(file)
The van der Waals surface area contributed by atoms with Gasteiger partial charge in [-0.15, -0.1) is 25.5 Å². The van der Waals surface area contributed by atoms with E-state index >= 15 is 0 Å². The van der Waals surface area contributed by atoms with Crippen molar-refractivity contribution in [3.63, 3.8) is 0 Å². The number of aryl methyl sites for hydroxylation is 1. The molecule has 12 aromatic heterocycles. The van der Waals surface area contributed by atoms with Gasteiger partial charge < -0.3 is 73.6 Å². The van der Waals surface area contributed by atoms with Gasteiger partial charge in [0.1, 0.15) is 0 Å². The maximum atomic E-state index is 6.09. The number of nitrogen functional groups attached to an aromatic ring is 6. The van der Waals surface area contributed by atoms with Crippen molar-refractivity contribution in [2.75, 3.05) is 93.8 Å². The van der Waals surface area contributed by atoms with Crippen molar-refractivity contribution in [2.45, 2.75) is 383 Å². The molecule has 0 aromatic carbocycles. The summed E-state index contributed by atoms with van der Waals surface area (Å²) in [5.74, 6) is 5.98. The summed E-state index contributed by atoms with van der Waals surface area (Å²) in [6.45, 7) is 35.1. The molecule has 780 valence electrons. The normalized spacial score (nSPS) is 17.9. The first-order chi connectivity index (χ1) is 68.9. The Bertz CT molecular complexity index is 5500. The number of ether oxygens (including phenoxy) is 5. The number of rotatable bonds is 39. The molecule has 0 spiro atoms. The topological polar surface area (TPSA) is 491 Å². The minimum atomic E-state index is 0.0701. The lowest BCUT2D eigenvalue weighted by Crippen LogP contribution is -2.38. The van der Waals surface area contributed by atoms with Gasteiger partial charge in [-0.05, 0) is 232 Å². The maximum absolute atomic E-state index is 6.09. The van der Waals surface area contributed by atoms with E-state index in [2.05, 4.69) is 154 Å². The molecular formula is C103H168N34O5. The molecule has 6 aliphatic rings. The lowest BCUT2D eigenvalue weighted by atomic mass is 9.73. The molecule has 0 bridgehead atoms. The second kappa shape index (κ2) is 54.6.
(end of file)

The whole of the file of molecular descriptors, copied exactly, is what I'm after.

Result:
The van der Waals surface area contributed by atoms with Gasteiger partial charge in [-0.15, -0.1) is 25.5 Å². The van der Waals surface area contributed by atoms with E-state index >= 15 is 0 Å². The van der Waals surface area contributed by atoms with Crippen molar-refractivity contribution in [3.63, 3.8) is 0 Å². The number of aryl methyl sites for hydroxylation is 1. The molecule has 12 aromatic heterocycles. The van der Waals surface area contributed by atoms with Gasteiger partial charge < -0.3 is 73.6 Å². The van der Waals surface area contributed by atoms with Gasteiger partial charge in [0.1, 0.15) is 0 Å². The maximum atomic E-state index is 6.09. The number of nitrogen functional groups attached to an aromatic ring is 6. The van der Waals surface area contributed by atoms with Crippen molar-refractivity contribution in [2.75, 3.05) is 93.8 Å². The van der Waals surface area contributed by atoms with Crippen molar-refractivity contribution in [2.45, 2.75) is 383 Å². The molecule has 0 aromatic carbocycles. The summed E-state index contributed by atoms with van der Waals surface area (Å²) in [5.74, 6) is 5.98. The summed E-state index contributed by atoms with van der Waals surface area (Å²) in [6.45, 7) is 35.1. The molecule has 780 valence electrons. The normalized spacial score (nSPS) is 17.9. The first-order chi connectivity index (χ1) is 68.9. The Bertz CT molecular complexity index is 5500. The number of ether oxygens (including phenoxy) is 5. The number of rotatable bonds is 39. The molecule has 0 spiro atoms. The topological polar surface area (TPSA) is 491 Å². The minimum atomic E-state index is 0.0701. The lowest BCUT2D eigenvalue weighted by Crippen LogP contribution is -2.38. The van der Waals surface area contributed by atoms with Gasteiger partial charge in [-0.05, 0) is 232 Å². The maximum absolute atomic E-state index is 6.09. The van der Waals surface area contributed by atoms with E-state index in [2.05, 4.69) is 154 Å². The molecular formula is C103H168N34O5. The molecule has 6 aliphatic rings. The lowest BCUT2D eigenvalue weighted by atomic mass is 9.73. The molecule has 0 bridgehead atoms. The second kappa shape index (κ2) is 54.6.